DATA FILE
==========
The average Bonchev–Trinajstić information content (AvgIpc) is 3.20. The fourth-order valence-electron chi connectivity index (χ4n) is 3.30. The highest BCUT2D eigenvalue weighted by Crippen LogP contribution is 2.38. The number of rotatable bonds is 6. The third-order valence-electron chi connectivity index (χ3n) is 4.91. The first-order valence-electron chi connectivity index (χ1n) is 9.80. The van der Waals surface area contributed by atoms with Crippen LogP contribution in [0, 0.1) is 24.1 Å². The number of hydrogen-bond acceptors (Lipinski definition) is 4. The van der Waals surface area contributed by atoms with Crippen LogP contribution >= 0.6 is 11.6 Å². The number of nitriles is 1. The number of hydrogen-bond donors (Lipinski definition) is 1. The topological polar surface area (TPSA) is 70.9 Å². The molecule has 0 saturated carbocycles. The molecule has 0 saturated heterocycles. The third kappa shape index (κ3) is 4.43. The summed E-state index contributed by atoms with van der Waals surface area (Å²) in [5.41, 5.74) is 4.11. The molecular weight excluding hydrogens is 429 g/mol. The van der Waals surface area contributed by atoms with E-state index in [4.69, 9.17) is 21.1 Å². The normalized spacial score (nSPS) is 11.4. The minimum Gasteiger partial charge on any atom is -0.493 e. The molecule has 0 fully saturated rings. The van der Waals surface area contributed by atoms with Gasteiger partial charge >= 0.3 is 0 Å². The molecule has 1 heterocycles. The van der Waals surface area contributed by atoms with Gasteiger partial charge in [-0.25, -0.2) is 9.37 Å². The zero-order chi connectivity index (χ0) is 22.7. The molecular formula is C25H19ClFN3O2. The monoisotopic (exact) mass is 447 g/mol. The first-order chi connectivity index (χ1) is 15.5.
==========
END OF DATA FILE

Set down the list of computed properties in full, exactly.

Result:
The average Bonchev–Trinajstić information content (AvgIpc) is 3.20. The fourth-order valence-electron chi connectivity index (χ4n) is 3.30. The highest BCUT2D eigenvalue weighted by Crippen LogP contribution is 2.38. The number of rotatable bonds is 6. The third-order valence-electron chi connectivity index (χ3n) is 4.91. The first-order valence-electron chi connectivity index (χ1n) is 9.80. The van der Waals surface area contributed by atoms with Crippen LogP contribution in [0, 0.1) is 24.1 Å². The number of hydrogen-bond acceptors (Lipinski definition) is 4. The van der Waals surface area contributed by atoms with Crippen LogP contribution >= 0.6 is 11.6 Å². The number of nitriles is 1. The number of hydrogen-bond donors (Lipinski definition) is 1. The topological polar surface area (TPSA) is 70.9 Å². The molecule has 0 saturated carbocycles. The molecule has 0 saturated heterocycles. The third kappa shape index (κ3) is 4.43. The summed E-state index contributed by atoms with van der Waals surface area (Å²) in [5.41, 5.74) is 4.11. The molecular weight excluding hydrogens is 429 g/mol. The van der Waals surface area contributed by atoms with E-state index in [4.69, 9.17) is 21.1 Å². The normalized spacial score (nSPS) is 11.4. The minimum Gasteiger partial charge on any atom is -0.493 e. The molecule has 0 fully saturated rings. The van der Waals surface area contributed by atoms with Gasteiger partial charge >= 0.3 is 0 Å². The molecule has 1 heterocycles. The van der Waals surface area contributed by atoms with Gasteiger partial charge in [-0.25, -0.2) is 9.37 Å². The zero-order chi connectivity index (χ0) is 22.7. The molecular formula is C25H19ClFN3O2. The monoisotopic (exact) mass is 447 g/mol. The first-order chi connectivity index (χ1) is 15.5.